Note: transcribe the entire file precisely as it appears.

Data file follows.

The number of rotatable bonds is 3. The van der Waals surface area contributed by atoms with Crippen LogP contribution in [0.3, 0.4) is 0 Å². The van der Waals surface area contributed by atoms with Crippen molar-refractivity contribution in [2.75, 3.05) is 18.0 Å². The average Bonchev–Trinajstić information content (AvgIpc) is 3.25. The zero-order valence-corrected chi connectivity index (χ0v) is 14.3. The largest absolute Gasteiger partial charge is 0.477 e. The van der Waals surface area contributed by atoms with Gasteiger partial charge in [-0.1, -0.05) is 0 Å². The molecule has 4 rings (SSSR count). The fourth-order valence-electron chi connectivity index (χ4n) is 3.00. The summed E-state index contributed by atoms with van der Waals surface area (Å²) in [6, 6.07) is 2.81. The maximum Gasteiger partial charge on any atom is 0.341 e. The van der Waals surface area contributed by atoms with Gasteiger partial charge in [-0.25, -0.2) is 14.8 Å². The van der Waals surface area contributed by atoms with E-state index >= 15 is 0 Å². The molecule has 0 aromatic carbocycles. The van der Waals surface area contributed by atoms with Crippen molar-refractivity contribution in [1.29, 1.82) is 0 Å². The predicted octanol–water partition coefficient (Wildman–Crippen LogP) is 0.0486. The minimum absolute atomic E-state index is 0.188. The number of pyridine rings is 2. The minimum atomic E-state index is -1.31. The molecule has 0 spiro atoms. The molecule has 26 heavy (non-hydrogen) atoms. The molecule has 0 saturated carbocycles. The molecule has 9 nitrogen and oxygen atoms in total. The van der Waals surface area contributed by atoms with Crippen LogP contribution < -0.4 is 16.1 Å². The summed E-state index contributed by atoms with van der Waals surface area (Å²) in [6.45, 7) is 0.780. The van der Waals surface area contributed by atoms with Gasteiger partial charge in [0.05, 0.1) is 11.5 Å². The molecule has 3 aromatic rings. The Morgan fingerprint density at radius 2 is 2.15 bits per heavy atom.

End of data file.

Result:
The number of rotatable bonds is 3. The van der Waals surface area contributed by atoms with Crippen LogP contribution in [0.3, 0.4) is 0 Å². The van der Waals surface area contributed by atoms with Crippen molar-refractivity contribution in [2.75, 3.05) is 18.0 Å². The average Bonchev–Trinajstić information content (AvgIpc) is 3.25. The zero-order valence-corrected chi connectivity index (χ0v) is 14.3. The largest absolute Gasteiger partial charge is 0.477 e. The van der Waals surface area contributed by atoms with Gasteiger partial charge in [-0.1, -0.05) is 0 Å². The molecule has 4 rings (SSSR count). The fourth-order valence-electron chi connectivity index (χ4n) is 3.00. The summed E-state index contributed by atoms with van der Waals surface area (Å²) in [6, 6.07) is 2.81. The maximum Gasteiger partial charge on any atom is 0.341 e. The van der Waals surface area contributed by atoms with Gasteiger partial charge in [-0.25, -0.2) is 14.8 Å². The van der Waals surface area contributed by atoms with E-state index >= 15 is 0 Å². The molecule has 0 aromatic carbocycles. The van der Waals surface area contributed by atoms with Crippen molar-refractivity contribution in [1.29, 1.82) is 0 Å². The predicted octanol–water partition coefficient (Wildman–Crippen LogP) is 0.0486. The minimum absolute atomic E-state index is 0.188. The number of pyridine rings is 2. The minimum atomic E-state index is -1.31. The molecule has 0 spiro atoms. The molecule has 26 heavy (non-hydrogen) atoms. The molecule has 0 saturated carbocycles. The molecule has 9 nitrogen and oxygen atoms in total. The van der Waals surface area contributed by atoms with Crippen LogP contribution < -0.4 is 16.1 Å². The summed E-state index contributed by atoms with van der Waals surface area (Å²) in [6.45, 7) is 0.780. The van der Waals surface area contributed by atoms with Gasteiger partial charge in [0.05, 0.1) is 11.5 Å². The molecule has 3 aromatic rings. The Morgan fingerprint density at radius 2 is 2.15 bits per heavy atom.